The food system creates huge amounts of waste in some places while others experience famine. Minimising waste at every step along the way is essential; from "ugly" fruit and vegetables being sold in supermarkets, to restaurants right-sizing servings with a food waste audit to waste being turned into feedstuff, compost or bio-energy.
Some packaging protects foodstuffs from being damaged, contaminated or extends their shelf-life. However, if the packaging then goes to landfill it requires new material to be found. Finding truly effective ways of collecting and recycling packaging is essential, alongside finding non-plastic alternatives.
For example, Buxton Natural Mineral Water has achieved its 2019 commitment to not only have recyclable packaging but to help close the recycling loop by making its full range of bottles with recycled PET1 plastic (rPET), excluding caps and labels.
The food industry needs to move toward a variety of solutions appropriate for the product. These can include:
- Paper packaging
- Increasing the use of recycled, bio-based and biodegradable content in packaging
- Simplifying packaging
- Implementing refillable and reusable systems
Encouraging consumers to opt for smaller portion sizes, whole grain cereals, eating more meat-free meals and choosing tasty foods low in fat, sugar and salt will have an impact on both health and the farming system. This may require reformulation of some products, including increasing positive nutrients and ingredients often lacking in diets, such as essential vitamins and minerals .
In terms of farming, vegan and vegetarian diets have the greatest reduction in land use and greenhouse gas emissions. And vegetarian diets use the least water, according to the EAT-Lancet Commission report on healthy diets from sustainable food systems. This is also in line with consumer demand. Mintel reports that the number of Brits who have eaten meat-free foods soared to 65% in 2019, sales of meat-free foods grew an impressive 40% in the four years to 2019 and sales are expected to be in excess of £1.1bn by 2024.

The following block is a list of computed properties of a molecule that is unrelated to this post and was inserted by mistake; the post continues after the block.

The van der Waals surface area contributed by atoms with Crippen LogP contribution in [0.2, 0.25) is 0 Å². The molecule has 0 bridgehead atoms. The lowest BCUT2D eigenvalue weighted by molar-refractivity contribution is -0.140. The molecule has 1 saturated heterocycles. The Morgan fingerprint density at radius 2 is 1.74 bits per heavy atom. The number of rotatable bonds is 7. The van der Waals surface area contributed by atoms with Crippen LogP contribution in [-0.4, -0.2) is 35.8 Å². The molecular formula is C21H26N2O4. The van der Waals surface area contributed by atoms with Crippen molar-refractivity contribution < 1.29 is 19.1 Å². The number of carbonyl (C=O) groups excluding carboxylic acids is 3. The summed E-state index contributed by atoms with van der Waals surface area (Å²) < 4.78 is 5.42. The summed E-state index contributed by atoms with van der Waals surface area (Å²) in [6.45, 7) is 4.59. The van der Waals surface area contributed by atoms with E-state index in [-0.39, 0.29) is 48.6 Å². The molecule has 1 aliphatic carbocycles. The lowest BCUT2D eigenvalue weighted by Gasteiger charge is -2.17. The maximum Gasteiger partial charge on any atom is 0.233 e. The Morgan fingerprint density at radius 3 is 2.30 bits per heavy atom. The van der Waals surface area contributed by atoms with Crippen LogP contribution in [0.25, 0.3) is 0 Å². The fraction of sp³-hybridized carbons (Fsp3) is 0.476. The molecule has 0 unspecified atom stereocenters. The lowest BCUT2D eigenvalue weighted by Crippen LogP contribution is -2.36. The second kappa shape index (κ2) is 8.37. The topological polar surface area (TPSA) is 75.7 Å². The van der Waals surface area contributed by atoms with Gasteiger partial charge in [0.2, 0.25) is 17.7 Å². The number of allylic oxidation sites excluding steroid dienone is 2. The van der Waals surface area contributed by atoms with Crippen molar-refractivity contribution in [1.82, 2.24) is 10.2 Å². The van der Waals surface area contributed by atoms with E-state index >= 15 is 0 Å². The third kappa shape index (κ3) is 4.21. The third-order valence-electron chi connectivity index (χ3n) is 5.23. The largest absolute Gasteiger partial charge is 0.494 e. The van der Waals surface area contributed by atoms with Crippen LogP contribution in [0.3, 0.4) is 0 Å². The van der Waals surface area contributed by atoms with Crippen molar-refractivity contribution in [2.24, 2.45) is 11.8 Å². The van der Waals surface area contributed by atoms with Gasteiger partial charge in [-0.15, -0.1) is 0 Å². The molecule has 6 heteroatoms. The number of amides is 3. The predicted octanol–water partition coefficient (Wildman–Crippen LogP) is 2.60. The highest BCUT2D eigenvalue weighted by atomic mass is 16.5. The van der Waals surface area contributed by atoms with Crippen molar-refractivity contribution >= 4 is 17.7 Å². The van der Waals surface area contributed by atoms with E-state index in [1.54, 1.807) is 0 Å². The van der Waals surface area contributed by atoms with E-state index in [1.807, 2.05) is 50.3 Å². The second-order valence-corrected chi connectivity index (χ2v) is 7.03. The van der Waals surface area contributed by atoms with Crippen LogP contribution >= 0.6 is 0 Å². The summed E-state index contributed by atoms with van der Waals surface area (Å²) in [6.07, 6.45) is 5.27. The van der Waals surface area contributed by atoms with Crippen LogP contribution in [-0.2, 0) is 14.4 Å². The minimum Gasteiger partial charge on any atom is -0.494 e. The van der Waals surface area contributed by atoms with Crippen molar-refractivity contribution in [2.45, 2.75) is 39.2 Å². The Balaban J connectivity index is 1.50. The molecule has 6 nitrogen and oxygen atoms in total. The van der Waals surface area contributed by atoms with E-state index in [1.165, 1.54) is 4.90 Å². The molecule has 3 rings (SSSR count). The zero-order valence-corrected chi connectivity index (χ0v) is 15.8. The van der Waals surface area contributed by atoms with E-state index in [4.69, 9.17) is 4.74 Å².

So how could a regenerative food system work?
Food businesses will need to look at every stage of their process, from farm to fork, to see what the opportunities are to make them more regenerative. This will require:
- Collaboration – working with suppliers, customers and government to set standards
- Transformation – to shift thinking and systems from current models to find new, urgently needed solutions for the challenges of climate change, food insecurity and inequalities, and to increase resilience in the food system
- Regeneration – finding ways to heal past harms and improve lives and livelihoods
What's Nestlé's approach to regenerative food systems?
In September 2021, Nestlé announced our intention to advance regenerative food systems at scale.
This means supporting the development of food systems that protect, renew and restore the environment, improve the livelihoods of farmers and enhance the resilience and well-being of farming communities. This is what we mean by a just transition. Farmers and communities should be supported through this change and benefit from it.
What advancing regenerative food systems at scale means to Nestlé
We are very clear in our intention. Each word in below explains a specific part of our shift in thinking and the acceleration of our activities:
- Advance by raising our voice and using our influence to drive progress in collaboration with others
- Regenerative to help protect, renew and restore farmland and landscapes
- Food systems encompass every actor, activity, process and product in growing, raising, making, delivering and consuming food
- At scale because the planet, communities and individuals need global, systems-level change
Share your views
We know we don’t have all the answer to improving the food system. If you have ideas you would like to share about what more we could be doing, we would love to hear from you.